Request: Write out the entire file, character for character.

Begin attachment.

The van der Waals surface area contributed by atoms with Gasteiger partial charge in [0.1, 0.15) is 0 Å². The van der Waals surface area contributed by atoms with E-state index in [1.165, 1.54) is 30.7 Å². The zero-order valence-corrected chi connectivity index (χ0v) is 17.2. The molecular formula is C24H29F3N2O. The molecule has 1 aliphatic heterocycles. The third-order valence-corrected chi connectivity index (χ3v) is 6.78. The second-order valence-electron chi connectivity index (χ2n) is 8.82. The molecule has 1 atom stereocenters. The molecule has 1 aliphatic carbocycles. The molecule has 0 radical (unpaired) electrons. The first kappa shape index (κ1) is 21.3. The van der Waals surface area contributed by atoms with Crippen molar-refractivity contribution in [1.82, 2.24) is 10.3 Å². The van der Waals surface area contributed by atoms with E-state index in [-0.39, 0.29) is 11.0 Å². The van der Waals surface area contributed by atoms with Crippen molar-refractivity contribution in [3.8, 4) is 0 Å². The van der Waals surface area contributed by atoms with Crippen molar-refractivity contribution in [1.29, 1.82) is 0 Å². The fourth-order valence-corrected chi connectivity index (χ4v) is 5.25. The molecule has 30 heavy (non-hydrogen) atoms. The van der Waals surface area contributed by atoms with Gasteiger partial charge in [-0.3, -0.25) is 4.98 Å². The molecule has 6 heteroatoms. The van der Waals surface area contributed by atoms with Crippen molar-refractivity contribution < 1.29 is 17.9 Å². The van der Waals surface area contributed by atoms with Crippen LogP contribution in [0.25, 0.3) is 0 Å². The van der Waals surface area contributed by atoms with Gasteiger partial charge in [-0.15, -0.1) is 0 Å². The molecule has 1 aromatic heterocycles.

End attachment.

The van der Waals surface area contributed by atoms with Gasteiger partial charge in [0.1, 0.15) is 0 Å². The van der Waals surface area contributed by atoms with E-state index in [1.165, 1.54) is 30.7 Å². The zero-order valence-corrected chi connectivity index (χ0v) is 17.2. The molecular formula is C24H29F3N2O. The molecule has 1 aliphatic heterocycles. The third-order valence-corrected chi connectivity index (χ3v) is 6.78. The second-order valence-electron chi connectivity index (χ2n) is 8.82. The molecule has 1 atom stereocenters. The molecule has 1 aliphatic carbocycles. The molecule has 0 radical (unpaired) electrons. The first kappa shape index (κ1) is 21.3. The van der Waals surface area contributed by atoms with Crippen molar-refractivity contribution in [1.82, 2.24) is 10.3 Å². The van der Waals surface area contributed by atoms with E-state index in [-0.39, 0.29) is 11.0 Å². The van der Waals surface area contributed by atoms with Crippen molar-refractivity contribution in [3.8, 4) is 0 Å². The van der Waals surface area contributed by atoms with Crippen molar-refractivity contribution in [1.29, 1.82) is 0 Å². The fourth-order valence-corrected chi connectivity index (χ4v) is 5.25. The molecule has 30 heavy (non-hydrogen) atoms. The van der Waals surface area contributed by atoms with Gasteiger partial charge in [-0.3, -0.25) is 4.98 Å². The molecule has 6 heteroatoms. The van der Waals surface area contributed by atoms with Crippen molar-refractivity contribution < 1.29 is 17.9 Å². The van der Waals surface area contributed by atoms with Crippen LogP contribution in [0.25, 0.3) is 0 Å². The van der Waals surface area contributed by atoms with Gasteiger partial charge in [-0.15, -0.1) is 0 Å². The molecule has 1 aromatic heterocycles.